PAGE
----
2 minutes

What Is the APAC Limited Partner Outlook in 2021? [Video]

Highlights from our panel exploring where alternative investments in the region are heading in the next 12 months.

SSNC Intralinks Deal Flow Predictor APAC M&A

In the wake of the global economic disruption and health crisis caused by the coronavirus pandemic, Asia-Pacific (APAC) has been able to readjust faster than most regions, with alternative investments stirring the appetites of general partners (GPs) and limited partners (LPs) alike.

China, the “giant” of APAC, has emerged from its COVID-19 crisis better — and faster —than the rest of the world.

So what does that signal for LPs and GPs into 2021?

To get insights, I had the pleasure of moderating a roundtable of experts for “APAC Limited Partner Roundtable and Outlook into 2021” during the SS&C Intralinks Alternative Investments Global Virtual Summit where I was joined by Dong-Hun Jang, chief investment officer of Public Official Benefits Association, Korea; Ben Rudd, chief investment officer of Prudential; and Stuart Schoenberger, managing director of CDH Investments. 

Attractive asset classes in APAC

After an investor shift from private equity (PE) and private credit funds in 2020, I asked about some of the asset classes for which managers have shown an appetite going forward. Real Estate — with some emphasis on residential and multifamily — and Infrastructure came up repeatedly. “We also have an eye on opportunistic investments in secondary markets such as distressed assets and credit areas,” said Jang, whose organization manages KRW 15 billion AUM.

For investors coming to China, the most exciting area is the domestic consumption upgrade and the growth that comes from that, notes Schoenberger. China is also attracting foreign investors: Its government bond market is the only one trading at a positive yield as the region also shows up as the emerging leader in clean energy, electrical and ESG (Environmental, Social, and Corporate Governance).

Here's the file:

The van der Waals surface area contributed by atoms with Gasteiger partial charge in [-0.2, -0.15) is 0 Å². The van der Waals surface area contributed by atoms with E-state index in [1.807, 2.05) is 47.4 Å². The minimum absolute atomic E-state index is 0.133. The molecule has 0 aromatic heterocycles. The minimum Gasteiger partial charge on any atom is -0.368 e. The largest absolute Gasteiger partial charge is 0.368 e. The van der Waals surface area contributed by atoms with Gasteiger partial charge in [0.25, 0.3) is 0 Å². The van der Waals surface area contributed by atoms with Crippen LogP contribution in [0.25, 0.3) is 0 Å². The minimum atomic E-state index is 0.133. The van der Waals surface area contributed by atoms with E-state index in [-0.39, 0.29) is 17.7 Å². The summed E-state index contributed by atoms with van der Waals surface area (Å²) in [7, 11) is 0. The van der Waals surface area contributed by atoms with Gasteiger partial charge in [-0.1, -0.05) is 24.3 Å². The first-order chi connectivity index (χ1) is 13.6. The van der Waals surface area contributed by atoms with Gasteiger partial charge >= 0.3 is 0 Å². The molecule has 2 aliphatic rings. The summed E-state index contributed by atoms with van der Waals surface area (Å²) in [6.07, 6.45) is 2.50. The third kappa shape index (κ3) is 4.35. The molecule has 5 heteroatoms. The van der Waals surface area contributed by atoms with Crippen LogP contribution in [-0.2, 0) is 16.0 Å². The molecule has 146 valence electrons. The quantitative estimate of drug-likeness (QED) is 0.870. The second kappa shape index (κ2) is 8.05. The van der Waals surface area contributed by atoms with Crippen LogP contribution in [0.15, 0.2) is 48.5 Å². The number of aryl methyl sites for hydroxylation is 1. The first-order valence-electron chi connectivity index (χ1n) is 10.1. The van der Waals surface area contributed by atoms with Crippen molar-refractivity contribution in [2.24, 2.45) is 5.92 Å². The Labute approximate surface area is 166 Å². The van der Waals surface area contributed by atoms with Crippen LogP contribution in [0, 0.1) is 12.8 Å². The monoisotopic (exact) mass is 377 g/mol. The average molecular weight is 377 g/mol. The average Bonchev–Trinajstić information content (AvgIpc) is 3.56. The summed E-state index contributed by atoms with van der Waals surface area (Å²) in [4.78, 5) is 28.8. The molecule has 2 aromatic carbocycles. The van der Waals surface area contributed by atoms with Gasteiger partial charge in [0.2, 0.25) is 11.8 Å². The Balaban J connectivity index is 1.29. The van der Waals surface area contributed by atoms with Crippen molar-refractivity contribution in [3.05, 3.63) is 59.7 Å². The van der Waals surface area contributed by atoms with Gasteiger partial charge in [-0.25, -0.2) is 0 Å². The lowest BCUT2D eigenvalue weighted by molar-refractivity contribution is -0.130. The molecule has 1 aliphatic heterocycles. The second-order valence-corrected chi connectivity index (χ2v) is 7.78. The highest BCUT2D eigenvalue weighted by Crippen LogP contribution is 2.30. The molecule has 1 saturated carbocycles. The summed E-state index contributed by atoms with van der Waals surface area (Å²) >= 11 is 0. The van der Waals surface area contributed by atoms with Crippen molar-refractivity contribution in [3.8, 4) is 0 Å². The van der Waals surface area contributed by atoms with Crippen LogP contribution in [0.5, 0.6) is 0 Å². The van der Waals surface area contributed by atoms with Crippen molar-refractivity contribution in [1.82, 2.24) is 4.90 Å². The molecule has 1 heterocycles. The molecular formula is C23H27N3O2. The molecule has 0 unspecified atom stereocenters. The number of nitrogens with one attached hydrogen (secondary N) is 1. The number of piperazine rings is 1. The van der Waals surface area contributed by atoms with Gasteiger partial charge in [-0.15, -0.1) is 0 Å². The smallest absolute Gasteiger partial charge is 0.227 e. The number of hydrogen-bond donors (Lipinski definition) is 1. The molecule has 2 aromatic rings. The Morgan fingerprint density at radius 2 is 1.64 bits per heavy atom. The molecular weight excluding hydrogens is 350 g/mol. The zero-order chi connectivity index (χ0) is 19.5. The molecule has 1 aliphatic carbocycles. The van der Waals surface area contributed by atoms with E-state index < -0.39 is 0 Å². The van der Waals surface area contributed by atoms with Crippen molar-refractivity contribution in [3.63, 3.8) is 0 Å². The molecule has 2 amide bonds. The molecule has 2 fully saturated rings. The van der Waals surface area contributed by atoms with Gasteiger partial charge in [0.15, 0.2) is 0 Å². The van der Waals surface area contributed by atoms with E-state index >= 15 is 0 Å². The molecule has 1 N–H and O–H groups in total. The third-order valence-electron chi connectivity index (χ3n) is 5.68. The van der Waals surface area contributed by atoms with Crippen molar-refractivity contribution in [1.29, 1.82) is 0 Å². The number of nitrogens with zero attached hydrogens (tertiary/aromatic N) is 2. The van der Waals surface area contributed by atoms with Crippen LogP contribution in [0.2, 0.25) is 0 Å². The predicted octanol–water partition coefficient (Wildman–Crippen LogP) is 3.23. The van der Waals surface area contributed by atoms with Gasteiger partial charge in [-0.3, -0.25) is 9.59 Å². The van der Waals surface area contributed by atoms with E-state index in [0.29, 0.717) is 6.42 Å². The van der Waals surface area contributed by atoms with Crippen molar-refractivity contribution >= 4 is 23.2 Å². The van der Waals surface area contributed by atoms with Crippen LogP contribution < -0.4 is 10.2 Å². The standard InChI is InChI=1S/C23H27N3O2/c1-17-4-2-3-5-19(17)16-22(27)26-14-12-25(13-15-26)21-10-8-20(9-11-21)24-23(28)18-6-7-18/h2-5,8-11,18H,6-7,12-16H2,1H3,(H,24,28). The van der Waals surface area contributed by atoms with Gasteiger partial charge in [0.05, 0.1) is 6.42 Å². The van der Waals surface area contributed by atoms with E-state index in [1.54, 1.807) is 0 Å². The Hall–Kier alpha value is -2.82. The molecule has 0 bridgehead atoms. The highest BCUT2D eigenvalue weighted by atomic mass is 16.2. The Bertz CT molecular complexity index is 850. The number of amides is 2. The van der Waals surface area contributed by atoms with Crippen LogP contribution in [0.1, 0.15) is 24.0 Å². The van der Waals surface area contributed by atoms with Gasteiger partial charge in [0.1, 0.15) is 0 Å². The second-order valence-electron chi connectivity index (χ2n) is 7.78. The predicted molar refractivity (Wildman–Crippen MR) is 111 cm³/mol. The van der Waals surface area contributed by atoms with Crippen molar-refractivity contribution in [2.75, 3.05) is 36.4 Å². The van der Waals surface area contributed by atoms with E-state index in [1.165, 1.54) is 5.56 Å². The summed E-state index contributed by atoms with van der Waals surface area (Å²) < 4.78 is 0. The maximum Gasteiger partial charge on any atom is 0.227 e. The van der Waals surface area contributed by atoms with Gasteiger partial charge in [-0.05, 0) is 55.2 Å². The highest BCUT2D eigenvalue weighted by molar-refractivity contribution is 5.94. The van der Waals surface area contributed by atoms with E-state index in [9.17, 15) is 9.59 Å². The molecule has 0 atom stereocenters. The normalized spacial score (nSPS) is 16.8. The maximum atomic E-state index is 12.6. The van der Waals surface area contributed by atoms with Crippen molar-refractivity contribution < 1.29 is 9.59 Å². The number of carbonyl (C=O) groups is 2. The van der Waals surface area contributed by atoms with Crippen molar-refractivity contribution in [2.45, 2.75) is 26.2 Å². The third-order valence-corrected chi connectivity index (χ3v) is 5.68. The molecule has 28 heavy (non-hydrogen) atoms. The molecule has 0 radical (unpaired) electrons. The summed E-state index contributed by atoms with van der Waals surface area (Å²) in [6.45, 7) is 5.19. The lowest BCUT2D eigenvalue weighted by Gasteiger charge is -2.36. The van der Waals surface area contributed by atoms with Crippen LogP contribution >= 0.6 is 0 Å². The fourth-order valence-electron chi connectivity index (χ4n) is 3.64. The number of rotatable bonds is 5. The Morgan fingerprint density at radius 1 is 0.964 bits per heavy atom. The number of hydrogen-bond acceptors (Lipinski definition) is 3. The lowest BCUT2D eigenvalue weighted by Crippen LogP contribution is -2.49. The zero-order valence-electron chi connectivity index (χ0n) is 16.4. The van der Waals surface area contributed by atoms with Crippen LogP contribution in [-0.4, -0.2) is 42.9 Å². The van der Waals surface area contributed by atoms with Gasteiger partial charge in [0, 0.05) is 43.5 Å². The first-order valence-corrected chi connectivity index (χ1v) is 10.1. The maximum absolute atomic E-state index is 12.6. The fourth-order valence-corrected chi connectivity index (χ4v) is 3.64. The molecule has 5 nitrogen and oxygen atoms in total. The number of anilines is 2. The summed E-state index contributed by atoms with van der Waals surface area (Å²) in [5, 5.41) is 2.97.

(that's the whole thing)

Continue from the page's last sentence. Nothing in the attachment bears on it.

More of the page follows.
Post-pandemic GP-LP challenges

One common theme in our roundtable was communication between GPs and LPs. It seems the past year proved very tough in having the channels open to deploying capital into the private market. Even with dry powder available to invest in opportunities, the limitations on travel made dealmaking a challenging proposition in many instances.

Schoenberger expressed the importance of making sure LPs understood how companies were being impacted by COVID-19, and how it affected potential returns. “We looked at what we were doing as a fund manager to help our [portfolio] companies manage through changing times.”  

Said Rudd: “Forming a stronger relationship with the underlying managers through more direct involvement is important.”  

My sincere thanks to all of the panelists for their participation and offering their considered thoughts.

You can watch the discussion in its entirety below.

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Adrian Wong Intralinks

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